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The Checkers speech

Senator Richard Nixon’s “Checkers” Speech
23 September 1952

My Fellow Americans: I come before you tonight as a candidate for the Vice Presidency and as a man whose honesty and integrity have been questioned. The usual political thing to do when charges are made against you is to either ignore them or to deny them without giving details. I believe we’ve had enough of that in the United States, particularly with the present Administration in Washington, D.C. To me the office of the Vice Presidency of the United States is a great office and I feel that the people have got to have confidence in the integrity of the men who run for that office and who might obtain it. I have a theory, too, that the best and only answer to a smear or to an honest misunderstanding of the facts is to tell the truth. And that’s why I’m here tonight. I want to tell you my side of the case.

I am sure that you have read the charge and you’ve heard that I, Senator Nixon, took $18,000 from a group of my supporters. Now, was that wrong? And let me say that it was wrong — I’m saying, incidentally, that it was wrong and not just illegal. Because it isn’t a question of whether it was legal or illegal, that isn’t enough. The question is, was it morally wrong? I say that it was morally wrong if any of that $18,000 went to Senator Nixon for my personal use. I say that it was morally wrong if it was secretly given and secretly handled. And I say that it was morally wrong if any of the contributors got special favors for the contributions that they made. And now to answer those questions let me say this: Not one cent of the $18,000 or any other money of that type ever went to me for my personal use. Every penny of it was used to pay for political expenses that I did not think should be charged to the taxpayers of the United States. It was not a secret fund. As a matter of fact, when I was on “Meet the Press,” some of you may have seen it last Sunday — Peter Edson came up to me after the program and he said, “Dick, what about this fund we hear about?” And I said, “Well, there’s no secret about it. Go out and see Dana Smith, who was the administrator of the fund.” And I gave him his address, and I said that you will find that the purpose of the fund simply was to defray political expenses that I did not feel should be charged to the Government. And third, let me point out, and I want to make this particularly clear, that no contributor to this fund, no contributor to any of my campaign, has ever received any consideration that he would not have received as an ordinary constituent. I just don’t believe in that and I can say that never, while I have been in the Senate of the United States, as far as the people that contributed to this fund are concerned, have I made a telephone call for them to an agency, or have I gone down to an agency in their behalf. And the records will show that, the records which are in the hands of the Administration.

But then some of you will say and rightly, “Well, what did you use the fund for, Senator? Why did you have to have it?” Let me tell you in just a word how a Senate office operates. First of all, a Senator gets $15,000 a year in salary. He gets enough money to pay for one trip a year, a round trip that is, for himself and his family between his home and Washington, D.C. And then he gets an allowance to handle the people that work in his office, to handle his mail. And the allowance for my State of California is enough to hire thirteen people. And let me say, incidentally, that that allowance is not paid to the Senator — it’s paid directly to the individuals that the Senator puts on his payroll, but all of these people and all of these allowances are for strictly official business. Business, for example, when a constituent writes in and wants you to go down to the Veterans Administration and get some information about his GI policy. Items of that type for example.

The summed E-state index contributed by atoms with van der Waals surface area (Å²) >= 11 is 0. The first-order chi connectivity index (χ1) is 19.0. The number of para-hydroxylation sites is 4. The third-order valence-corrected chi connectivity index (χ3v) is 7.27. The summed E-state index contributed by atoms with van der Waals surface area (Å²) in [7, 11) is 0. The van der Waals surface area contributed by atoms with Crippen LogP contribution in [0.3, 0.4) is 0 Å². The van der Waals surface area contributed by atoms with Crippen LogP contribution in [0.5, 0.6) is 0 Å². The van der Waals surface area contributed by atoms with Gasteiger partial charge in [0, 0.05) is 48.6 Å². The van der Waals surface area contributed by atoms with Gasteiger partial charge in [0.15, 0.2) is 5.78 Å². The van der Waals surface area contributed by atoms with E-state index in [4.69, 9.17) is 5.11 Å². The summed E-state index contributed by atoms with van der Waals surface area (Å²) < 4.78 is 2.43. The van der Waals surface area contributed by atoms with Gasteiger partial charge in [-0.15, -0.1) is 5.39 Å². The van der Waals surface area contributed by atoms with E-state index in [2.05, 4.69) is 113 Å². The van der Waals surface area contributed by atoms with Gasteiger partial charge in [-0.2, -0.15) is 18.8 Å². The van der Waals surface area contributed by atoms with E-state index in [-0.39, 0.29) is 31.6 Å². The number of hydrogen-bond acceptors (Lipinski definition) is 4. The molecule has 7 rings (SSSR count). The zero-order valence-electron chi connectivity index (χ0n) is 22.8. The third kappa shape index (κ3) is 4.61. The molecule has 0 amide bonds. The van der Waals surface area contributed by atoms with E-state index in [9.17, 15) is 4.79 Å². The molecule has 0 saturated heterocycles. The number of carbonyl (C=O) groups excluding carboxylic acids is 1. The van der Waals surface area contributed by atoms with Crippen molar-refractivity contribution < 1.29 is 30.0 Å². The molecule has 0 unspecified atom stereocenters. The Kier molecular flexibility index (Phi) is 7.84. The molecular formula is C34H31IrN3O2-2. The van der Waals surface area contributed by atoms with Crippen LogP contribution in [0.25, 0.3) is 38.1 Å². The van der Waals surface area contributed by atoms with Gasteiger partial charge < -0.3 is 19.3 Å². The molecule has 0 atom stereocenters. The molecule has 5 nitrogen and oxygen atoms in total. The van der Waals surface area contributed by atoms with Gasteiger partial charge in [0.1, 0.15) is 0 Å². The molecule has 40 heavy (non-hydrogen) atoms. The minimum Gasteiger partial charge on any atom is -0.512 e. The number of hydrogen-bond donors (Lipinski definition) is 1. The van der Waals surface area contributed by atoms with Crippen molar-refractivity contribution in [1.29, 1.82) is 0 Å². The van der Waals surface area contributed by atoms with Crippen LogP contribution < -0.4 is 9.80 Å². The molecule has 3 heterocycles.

But there are other expenses which are not covered by the Government. And I think I can best discuss those expenses by asking you some questions. Do you think that when I or any other Senator makes a political speech, has it printed, should charge the printing of that speech and the mailing of that speech to the taxpayers? Do you think, for example, when I or any other Senator makes a trip to his home state to make a purely political speech that the cost of that trip should be charged to the taxpayers? Do you think when a Senator makes political broadcasts or political television broadcasts, radio or television, that the expense of those broadcasts should be charged to the taxpayers? Well, I know what your answer is. It is the same answer that audiences give me whenever I discuss this particular problem. The answer is, “no.” The taxpayers shouldn’t be required to finance items which are not official business but which are primarily political business.

But then the question arises, you say, “Well, how do you pay for these and how can you do it legally?” And there are several ways that it can be done, incidentally, and that it is done legally in the United States Senate and in the Congress. The first way is to be a rich man. I don’t happen to be a rich man so I couldn’t use that one. Another way that is used is to put your wife on the payroll. Let me say, incidentally, my opponent, my opposite number for the Vice Presidency on the Democratic ticket, does have his wife on the payroll. And has had her on his payroll for the ten years — the past ten years. Now just let me say this. That’s his business and I’m not critical of him for doing that. You will have to pass judgment on that particular point. But I have never done that for this reason. I have found that there are so many deserving stenographers and secretaries in Washington that needed the work that I just didn’t feel it was right to put my wife on the payroll.